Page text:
6. Gently ease their mind open.

    Encourage their opinions, even if they are different to your own. Hear them out and give them a place to speak and experiment with difference and diversity. Show them how to open up to other people and other opinions by opening up to theirs.

  7. Let them see beauty in all its versions.

    When we see or experience beauty, in any form, we connect with it – whether it’s in nature, music, art and importantly, people. Beautiful was never meant to mean perfect. Beauty is flawed, different, fascinating, unconventional, quirky, interesting, spirited, non-conforming, rough, ragged. These things are in all of us, but we differ in combinations and quantities. Set their lens to a diverse definition of ‘beautiful’ by pointing it out when you see it – the strengths in people and the different ways people look, do, relate, be. It will expand their willingness to connect and make their connections richer and more diverse. Children will borrow our lens. What we see, they will see too. 

  8. Make praise feel normal – giving and receiving.

    Be quick to praise them, and let them see you praising others. Encourage them to do the same, perhaps by having a dinner table ritual where once or twice a week everyone says something they appreciate about each other. Don’t overdo it though. Give praise when it’s deserved, but don’t throw it around like confetti when it hasn’t really been earned. Praise stops meaning something when it’s given without meaning.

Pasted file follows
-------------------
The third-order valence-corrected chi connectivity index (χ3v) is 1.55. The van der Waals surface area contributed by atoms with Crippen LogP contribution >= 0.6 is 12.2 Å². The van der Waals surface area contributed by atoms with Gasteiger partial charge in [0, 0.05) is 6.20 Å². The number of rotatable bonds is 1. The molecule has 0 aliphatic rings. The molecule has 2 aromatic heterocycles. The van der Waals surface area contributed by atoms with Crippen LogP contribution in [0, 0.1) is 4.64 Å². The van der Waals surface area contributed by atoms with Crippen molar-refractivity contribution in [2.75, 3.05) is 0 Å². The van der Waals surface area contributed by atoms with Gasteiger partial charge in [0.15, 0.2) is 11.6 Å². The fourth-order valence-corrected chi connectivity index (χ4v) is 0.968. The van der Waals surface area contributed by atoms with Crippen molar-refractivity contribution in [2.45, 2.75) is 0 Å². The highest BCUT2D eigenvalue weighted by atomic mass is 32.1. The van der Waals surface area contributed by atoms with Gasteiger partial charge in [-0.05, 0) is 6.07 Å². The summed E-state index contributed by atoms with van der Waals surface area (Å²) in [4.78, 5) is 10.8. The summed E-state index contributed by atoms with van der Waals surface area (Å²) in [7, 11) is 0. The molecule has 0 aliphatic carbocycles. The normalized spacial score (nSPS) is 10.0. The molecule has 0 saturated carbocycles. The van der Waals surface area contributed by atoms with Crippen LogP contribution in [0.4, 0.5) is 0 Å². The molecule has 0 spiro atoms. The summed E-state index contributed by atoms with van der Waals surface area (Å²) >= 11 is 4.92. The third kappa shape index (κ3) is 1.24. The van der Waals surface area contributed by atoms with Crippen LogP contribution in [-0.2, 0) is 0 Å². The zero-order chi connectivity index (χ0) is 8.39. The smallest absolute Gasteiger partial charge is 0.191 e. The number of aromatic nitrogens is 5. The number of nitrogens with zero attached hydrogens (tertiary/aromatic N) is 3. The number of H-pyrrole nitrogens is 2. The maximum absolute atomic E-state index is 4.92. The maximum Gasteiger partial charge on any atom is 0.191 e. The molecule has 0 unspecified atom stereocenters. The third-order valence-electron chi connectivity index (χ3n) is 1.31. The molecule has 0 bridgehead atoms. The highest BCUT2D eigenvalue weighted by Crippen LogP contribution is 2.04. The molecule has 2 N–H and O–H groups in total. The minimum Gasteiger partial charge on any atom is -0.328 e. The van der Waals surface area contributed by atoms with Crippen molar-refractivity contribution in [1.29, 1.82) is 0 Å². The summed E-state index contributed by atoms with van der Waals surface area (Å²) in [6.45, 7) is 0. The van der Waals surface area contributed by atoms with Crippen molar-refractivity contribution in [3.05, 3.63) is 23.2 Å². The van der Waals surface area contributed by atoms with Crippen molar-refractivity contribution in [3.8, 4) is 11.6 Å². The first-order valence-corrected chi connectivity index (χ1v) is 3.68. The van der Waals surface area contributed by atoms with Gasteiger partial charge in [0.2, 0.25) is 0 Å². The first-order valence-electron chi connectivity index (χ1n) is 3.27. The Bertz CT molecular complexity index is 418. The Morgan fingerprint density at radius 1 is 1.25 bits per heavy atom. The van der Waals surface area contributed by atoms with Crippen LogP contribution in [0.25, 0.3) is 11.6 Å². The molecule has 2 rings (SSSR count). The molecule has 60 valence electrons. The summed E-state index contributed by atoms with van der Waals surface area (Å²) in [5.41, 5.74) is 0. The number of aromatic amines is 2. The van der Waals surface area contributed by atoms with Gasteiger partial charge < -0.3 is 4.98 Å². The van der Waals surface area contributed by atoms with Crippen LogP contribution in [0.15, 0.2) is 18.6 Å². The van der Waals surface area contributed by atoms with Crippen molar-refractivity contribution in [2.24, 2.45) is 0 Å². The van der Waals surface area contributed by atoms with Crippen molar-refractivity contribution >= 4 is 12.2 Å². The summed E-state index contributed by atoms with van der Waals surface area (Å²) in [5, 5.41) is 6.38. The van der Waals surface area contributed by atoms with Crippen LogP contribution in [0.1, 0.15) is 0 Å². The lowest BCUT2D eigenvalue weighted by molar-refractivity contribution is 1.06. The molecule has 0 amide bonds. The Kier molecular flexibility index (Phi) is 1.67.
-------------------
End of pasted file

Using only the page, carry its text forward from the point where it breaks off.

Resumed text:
9. Encourage the detail.

    Encourage them to remember names and special things about people – favourite things, the things they don’t like, the funny things they do. Information can fuel a connection – the more you find out about someone, the easier it is to connect. 

  10. Boost their emotional vocabulary.

    The greater their capacity to recognise and name their emotions, the greater their capacity to recognise it and see it in others and respond accordingly. Notice what they or others might be feeling and name what you see, but give them room to disagree with your observations. ‘You seem frustrated.’ ‘That person looks very determined.’ Do this in real life, and when you’re reading books together or watching a movie.

  11. Build empathy.